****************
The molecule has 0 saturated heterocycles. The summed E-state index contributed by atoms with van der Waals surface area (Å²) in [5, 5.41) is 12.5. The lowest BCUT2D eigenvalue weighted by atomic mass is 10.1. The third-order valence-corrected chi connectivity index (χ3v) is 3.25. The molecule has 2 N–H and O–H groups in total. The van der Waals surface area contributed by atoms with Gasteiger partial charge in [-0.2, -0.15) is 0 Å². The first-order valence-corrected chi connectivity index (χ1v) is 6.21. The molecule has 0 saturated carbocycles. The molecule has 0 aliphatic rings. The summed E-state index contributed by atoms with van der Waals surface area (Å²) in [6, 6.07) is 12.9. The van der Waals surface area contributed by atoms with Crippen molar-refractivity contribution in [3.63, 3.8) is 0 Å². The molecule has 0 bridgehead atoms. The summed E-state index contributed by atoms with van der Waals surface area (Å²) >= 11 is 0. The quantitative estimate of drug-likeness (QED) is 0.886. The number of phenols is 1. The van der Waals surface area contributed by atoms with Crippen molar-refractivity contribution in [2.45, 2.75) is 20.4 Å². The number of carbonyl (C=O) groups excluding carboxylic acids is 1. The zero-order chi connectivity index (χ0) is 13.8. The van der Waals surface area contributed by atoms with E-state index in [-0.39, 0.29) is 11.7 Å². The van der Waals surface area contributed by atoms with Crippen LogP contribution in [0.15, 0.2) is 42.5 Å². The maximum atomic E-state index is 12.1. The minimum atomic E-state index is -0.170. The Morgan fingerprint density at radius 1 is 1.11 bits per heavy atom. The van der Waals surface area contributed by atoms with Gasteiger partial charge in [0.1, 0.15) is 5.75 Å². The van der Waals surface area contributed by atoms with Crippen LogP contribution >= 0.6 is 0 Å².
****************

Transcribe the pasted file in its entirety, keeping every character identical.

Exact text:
The molecule has 0 saturated heterocycles. The summed E-state index contributed by atoms with van der Waals surface area (Å²) in [5, 5.41) is 12.5. The lowest BCUT2D eigenvalue weighted by atomic mass is 10.1. The third-order valence-corrected chi connectivity index (χ3v) is 3.25. The molecule has 2 N–H and O–H groups in total. The van der Waals surface area contributed by atoms with Gasteiger partial charge in [-0.2, -0.15) is 0 Å². The first-order valence-corrected chi connectivity index (χ1v) is 6.21. The molecule has 0 saturated carbocycles. The molecule has 0 aliphatic rings. The summed E-state index contributed by atoms with van der Waals surface area (Å²) in [6, 6.07) is 12.9. The van der Waals surface area contributed by atoms with Crippen molar-refractivity contribution in [3.63, 3.8) is 0 Å². The molecule has 0 bridgehead atoms. The summed E-state index contributed by atoms with van der Waals surface area (Å²) >= 11 is 0. The quantitative estimate of drug-likeness (QED) is 0.886. The number of phenols is 1. The van der Waals surface area contributed by atoms with Crippen molar-refractivity contribution in [2.45, 2.75) is 20.4 Å². The number of carbonyl (C=O) groups excluding carboxylic acids is 1. The zero-order chi connectivity index (χ0) is 13.8. The van der Waals surface area contributed by atoms with E-state index in [-0.39, 0.29) is 11.7 Å². The van der Waals surface area contributed by atoms with Crippen LogP contribution in [0.15, 0.2) is 42.5 Å². The maximum atomic E-state index is 12.1. The minimum atomic E-state index is -0.170. The Morgan fingerprint density at radius 1 is 1.11 bits per heavy atom. The van der Waals surface area contributed by atoms with Gasteiger partial charge in [0.1, 0.15) is 5.75 Å². The van der Waals surface area contributed by atoms with Crippen LogP contribution >= 0.6 is 0 Å².